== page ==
Valley of the Gods © Rex Vogel, all rights reserved

Valley of the Gods

Distance from Monticello: 68 miles

Perhaps one of the most intriguing names of all of the destinations in San Juan County is the Valley of the Gods. While similar to the geography found at Monument Valley to the south, this Bureau of Land Management area sees much, much less traffic, thereby adding solitude to its beauty. A number of tall, red, isolated mesas, buttes, and cliffs tower above the valley floor and can be seen while driving along the 17-mile gravel road on which it sits. Carved over the course of 250 million years from the Cedar Mesa sandstone, the variety of formations shows the power of time, water, wind, and ice at play in this desert landscape.

Hovenweep National Monument © Rex Vogel, all rights reserved

Hovenweep National Monument

Distance from Monticello: 66 miles

The six abandoned Ancestral Puebloan ruins in Hovenweep National Monument are impressive not only for their excellent state of preservation but also for the diversity in the structures including square and circular towers, D-shaped dwellings and many kivas (Puebloan ceremonial structures, usually circular). The park preserves 700-year-old—and even older—archeological sites that visitors can access by paved and dirt roads. Hovenweep boasts incredible skies for night viewing and has been named a Dark Sky Park by the International Dark Sky Association.

Trail of the Ancients National Scenic Byway © Rex Vogel, all rights reserved

Trail of the Ancients National Scenic Byway

Distance from Monticello: Mile 0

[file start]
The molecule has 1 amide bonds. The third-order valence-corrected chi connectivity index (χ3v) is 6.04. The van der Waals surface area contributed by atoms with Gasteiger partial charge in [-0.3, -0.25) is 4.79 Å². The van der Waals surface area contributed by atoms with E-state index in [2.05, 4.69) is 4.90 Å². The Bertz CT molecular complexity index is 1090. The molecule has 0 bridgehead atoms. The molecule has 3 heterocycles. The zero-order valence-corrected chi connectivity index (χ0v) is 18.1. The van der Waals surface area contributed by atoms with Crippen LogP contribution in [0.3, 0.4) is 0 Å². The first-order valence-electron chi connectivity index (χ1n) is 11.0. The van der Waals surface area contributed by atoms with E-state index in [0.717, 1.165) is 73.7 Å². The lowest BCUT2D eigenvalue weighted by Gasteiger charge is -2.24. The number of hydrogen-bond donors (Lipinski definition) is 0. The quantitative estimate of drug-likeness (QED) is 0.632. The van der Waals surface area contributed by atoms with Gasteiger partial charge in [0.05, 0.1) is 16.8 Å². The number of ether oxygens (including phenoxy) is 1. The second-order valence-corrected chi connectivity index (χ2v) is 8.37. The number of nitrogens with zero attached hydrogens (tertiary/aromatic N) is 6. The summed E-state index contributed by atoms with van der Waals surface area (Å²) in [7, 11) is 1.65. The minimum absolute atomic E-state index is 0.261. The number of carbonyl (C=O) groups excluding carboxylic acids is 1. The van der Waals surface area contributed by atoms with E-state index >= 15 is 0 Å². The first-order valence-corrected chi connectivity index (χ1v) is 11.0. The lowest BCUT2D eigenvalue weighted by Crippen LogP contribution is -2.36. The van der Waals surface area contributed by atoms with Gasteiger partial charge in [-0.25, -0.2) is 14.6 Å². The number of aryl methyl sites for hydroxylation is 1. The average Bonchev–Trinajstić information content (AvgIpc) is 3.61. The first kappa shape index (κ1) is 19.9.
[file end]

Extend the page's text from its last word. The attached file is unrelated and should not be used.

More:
The Trail of the Ancients, a federally designated National Scenic Byway circles through the ancient Puebloan Country of southeastern Utah providing opportunity to view scenic landscapes, archaeological, cultural, and historic sites as well as Natural Bridges and Hovenweep national monuments, Monument Valley, Edge of the Cedars State Park, and Manti La Sal National Forest. It’s a land filled with 250-million-year-old rock formations, mysterious Anasazi ruins, and remnants of long-ago Mormon pioneer families, all but undiscovered by crowds of tourists.

Manti La Sal National Forest © Rex Vogel, all rights reserved

Recreate in Manti La Sal National Forest

If you’re in the mood for some fishing, cross-country skiing, mountain climbing, or hiking, the Manti La Sal National Forest is the perfect destination for your favorite outdoor recreational activities. The forest features more than 1,600 miles of streams, 8,100 acres of lakes, and hundreds of miles of hiking, biking, horseback riding, cross-country skiing and off-road trails, so there’s plenty to explore.

Worth Pondering…

Sometimes a day trip isn’t about where you’re going. Sometimes it’s just about going. About straying off the interstates and hitting the back roads to see what you can find.

Rock That Tells a Story: Newspaper Rock

Newspaper Rock features a rock panel carved with one of the largest, best preserved, and easily accessible collections of petroglyphs in the Southwest

Extra, extra, read all about it! The reviews are in: You can see all the news you can’t actually read at one of the West’s most famous rock art sites. And there’s no fake news here!

Newspaper Rock © Rex Vogel, all rights reserved

Native American Indians have been engraving and drawing on Newspaper Rock for more than 2,000 years. Their markings in these ruins tell the stories, hunting patterns, crop cycles, and mythologies of their lives. But what exactly these petroglyphs are communicating, we’ll never know for there is no actual translation available at this remarkable Utah attraction.